Journal

What I’m Thinking About This Mother’s Day

by | May 1, 2016 | Editorial

As Mother’s Day approaches, I’m thinking about my new book, Lily of the Valley—An American Jewish Journey, just published in March. It’s about five generations of women pursuing the American Dream and what happens to their connection to observant Judaism as they do so.
The book is dedicated in memory of my father and in honor of my mother, both children of Ellis Island immigrants who imparted their faith in the American Dream to me.

This book is not autobiographical, but there are certainly parallels in my own family’s story. There was my paternal grandmother, who came here as a child and was put to work in a sweatshop at the age of nine. She would go on to have six children, and all of her grandchildren would go to college. There was my maternal grandmother, who survived a pogrom and literally kissed the ground at Ellis Island. She never tired of telling me, in her broken English and with a catch in her throat, how much she loved this country, how America had saved her. I remember all through my childhood watching her, bent over her kitchen table, braiding the golden cords that would decorate American military uniforms.

Then there is my mother, who sewed all my clothes when I was young, up to and including my wedding gown. She and my father didn’t keep the Sabbath—it simply wasn’t part of their upbringing—but they did keep a kosher house, and my mother always lit candles on Friday night. I was the Baby Boomer who came back to observant Judaism, with the confidence, shared by so many of my peers who did the same, that we could return to living a Torah life and still participate fully in the American Dream. My husband and I raised our children that way, as they are raising their’s. And as it happens one of my daughters is a dress designer and stylist, paralleling the dream of Lily’s family.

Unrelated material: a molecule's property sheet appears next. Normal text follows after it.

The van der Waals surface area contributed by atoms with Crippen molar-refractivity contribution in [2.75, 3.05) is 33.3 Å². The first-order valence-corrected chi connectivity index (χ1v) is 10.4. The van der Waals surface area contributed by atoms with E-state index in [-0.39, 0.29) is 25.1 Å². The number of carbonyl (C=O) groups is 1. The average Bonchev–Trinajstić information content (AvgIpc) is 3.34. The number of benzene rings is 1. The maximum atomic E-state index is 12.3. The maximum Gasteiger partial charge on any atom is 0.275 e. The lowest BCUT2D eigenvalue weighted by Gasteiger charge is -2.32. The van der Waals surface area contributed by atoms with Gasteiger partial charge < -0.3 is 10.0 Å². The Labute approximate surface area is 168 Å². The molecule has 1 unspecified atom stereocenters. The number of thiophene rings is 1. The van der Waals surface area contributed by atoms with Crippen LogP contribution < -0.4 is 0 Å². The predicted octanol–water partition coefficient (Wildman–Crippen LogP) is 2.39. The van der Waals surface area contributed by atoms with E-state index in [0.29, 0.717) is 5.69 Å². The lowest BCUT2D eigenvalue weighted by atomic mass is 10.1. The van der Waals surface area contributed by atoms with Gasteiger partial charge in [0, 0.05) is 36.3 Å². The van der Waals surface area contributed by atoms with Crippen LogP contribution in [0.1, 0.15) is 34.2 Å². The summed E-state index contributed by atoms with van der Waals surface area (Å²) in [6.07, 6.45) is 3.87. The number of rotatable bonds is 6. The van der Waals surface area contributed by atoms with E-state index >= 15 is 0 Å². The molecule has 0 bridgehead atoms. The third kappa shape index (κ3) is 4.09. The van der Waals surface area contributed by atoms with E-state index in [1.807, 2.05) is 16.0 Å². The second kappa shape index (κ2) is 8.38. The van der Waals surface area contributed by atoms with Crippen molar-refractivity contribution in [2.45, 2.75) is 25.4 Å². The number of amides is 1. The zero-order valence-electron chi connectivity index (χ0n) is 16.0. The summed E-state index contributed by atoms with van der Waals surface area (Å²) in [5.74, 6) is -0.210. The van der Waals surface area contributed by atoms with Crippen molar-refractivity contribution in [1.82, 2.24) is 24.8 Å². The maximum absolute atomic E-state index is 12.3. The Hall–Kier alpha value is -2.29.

So this Mother’s Day as I think about Lily and her family, I’m also thinking about mine, and about how my grandmothers came over in steerage so we could live a life they could barely imagine, in this Golden Land we call America.

The book is dedicated in memory of my father and in honor of my mother, both children of Ellis Island immigrants who imparted their faith in the American Dream to me.

This book is not autobiographical, but there are certainly parallels in my own family’s story. There was my paternal grandmother, who came here as a child and was put to work in a sweatshop at the age of nine. She would go on to have six children, and all of her grandchildren would go to college. There was my maternal grandmother, who survived a pogrom and literally kissed the ground at Ellis Island. She never tired of telling me, in her broken English and with a catch in her throat, how much she loved this country, how America had saved her. I remember all through my childhood watching her, bent over her kitchen table, braiding the golden cords that would decorate American military uniforms.

Then there is my mother, who sewed all my clothes when I was young, up to and including my wedding gown. She and my father didn’t keep the Sabbath—it simply wasn’t part of their upbringing—but they did keep a kosher house, and my mother always lit candles on Friday night. I was the Baby Boomer who came back to observant Judaism, with the confidence, shared by so many of my peers who did the same, that we could return to living a Torah life and still participate fully in the American Dream. My husband and I raised our children that way, as they are raising their’s. And as it happens one of my daughters is a dress designer and stylist, paralleling the dream of Lily’s family.

So this Mother’s Day as I think about Lily and her family, I’m also thinking about mine, and about how my grandmothers came over in steerage so we could live a life they could barely imagine, in this Golden Land we call America.

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